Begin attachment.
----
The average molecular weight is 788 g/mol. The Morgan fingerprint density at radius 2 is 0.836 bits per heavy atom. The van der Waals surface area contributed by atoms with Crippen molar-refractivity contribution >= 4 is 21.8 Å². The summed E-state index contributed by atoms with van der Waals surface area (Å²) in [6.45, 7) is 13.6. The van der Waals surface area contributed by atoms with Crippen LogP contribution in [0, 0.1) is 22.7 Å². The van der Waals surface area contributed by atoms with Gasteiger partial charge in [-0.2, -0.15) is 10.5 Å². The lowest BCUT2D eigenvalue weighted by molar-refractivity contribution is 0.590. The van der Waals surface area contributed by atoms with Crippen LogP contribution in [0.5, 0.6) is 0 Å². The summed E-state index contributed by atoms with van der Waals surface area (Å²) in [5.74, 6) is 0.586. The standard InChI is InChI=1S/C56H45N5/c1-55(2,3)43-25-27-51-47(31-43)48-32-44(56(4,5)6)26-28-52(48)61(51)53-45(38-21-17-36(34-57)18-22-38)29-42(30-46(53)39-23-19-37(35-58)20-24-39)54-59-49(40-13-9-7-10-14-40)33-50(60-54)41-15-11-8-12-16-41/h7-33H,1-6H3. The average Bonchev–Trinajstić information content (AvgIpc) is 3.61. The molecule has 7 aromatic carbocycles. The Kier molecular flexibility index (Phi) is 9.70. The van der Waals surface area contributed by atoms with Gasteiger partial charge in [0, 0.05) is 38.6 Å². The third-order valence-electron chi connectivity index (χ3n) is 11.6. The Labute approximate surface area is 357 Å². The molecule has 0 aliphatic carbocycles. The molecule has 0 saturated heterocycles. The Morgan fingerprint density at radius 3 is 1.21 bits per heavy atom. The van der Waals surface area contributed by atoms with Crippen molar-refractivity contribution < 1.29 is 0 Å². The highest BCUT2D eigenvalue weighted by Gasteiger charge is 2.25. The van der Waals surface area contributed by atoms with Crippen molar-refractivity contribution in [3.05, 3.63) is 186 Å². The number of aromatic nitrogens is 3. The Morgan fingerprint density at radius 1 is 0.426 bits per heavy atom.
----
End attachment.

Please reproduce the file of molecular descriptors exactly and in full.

The average molecular weight is 788 g/mol. The Morgan fingerprint density at radius 2 is 0.836 bits per heavy atom. The van der Waals surface area contributed by atoms with Crippen molar-refractivity contribution >= 4 is 21.8 Å². The summed E-state index contributed by atoms with van der Waals surface area (Å²) in [6.45, 7) is 13.6. The van der Waals surface area contributed by atoms with Crippen LogP contribution in [0, 0.1) is 22.7 Å². The van der Waals surface area contributed by atoms with Gasteiger partial charge in [-0.2, -0.15) is 10.5 Å². The lowest BCUT2D eigenvalue weighted by molar-refractivity contribution is 0.590. The van der Waals surface area contributed by atoms with Crippen LogP contribution in [0.5, 0.6) is 0 Å². The summed E-state index contributed by atoms with van der Waals surface area (Å²) in [5.74, 6) is 0.586. The standard InChI is InChI=1S/C56H45N5/c1-55(2,3)43-25-27-51-47(31-43)48-32-44(56(4,5)6)26-28-52(48)61(51)53-45(38-21-17-36(34-57)18-22-38)29-42(30-46(53)39-23-19-37(35-58)20-24-39)54-59-49(40-13-9-7-10-14-40)33-50(60-54)41-15-11-8-12-16-41/h7-33H,1-6H3. The average Bonchev–Trinajstić information content (AvgIpc) is 3.61. The molecule has 7 aromatic carbocycles. The Kier molecular flexibility index (Phi) is 9.70. The van der Waals surface area contributed by atoms with Gasteiger partial charge in [0, 0.05) is 38.6 Å². The third-order valence-electron chi connectivity index (χ3n) is 11.6. The Labute approximate surface area is 357 Å². The molecule has 0 aliphatic carbocycles. The molecule has 0 saturated heterocycles. The Morgan fingerprint density at radius 3 is 1.21 bits per heavy atom. The van der Waals surface area contributed by atoms with Crippen molar-refractivity contribution < 1.29 is 0 Å². The highest BCUT2D eigenvalue weighted by Gasteiger charge is 2.25. The van der Waals surface area contributed by atoms with Crippen molar-refractivity contribution in [3.05, 3.63) is 186 Å². The number of aromatic nitrogens is 3. The Morgan fingerprint density at radius 1 is 0.426 bits per heavy atom.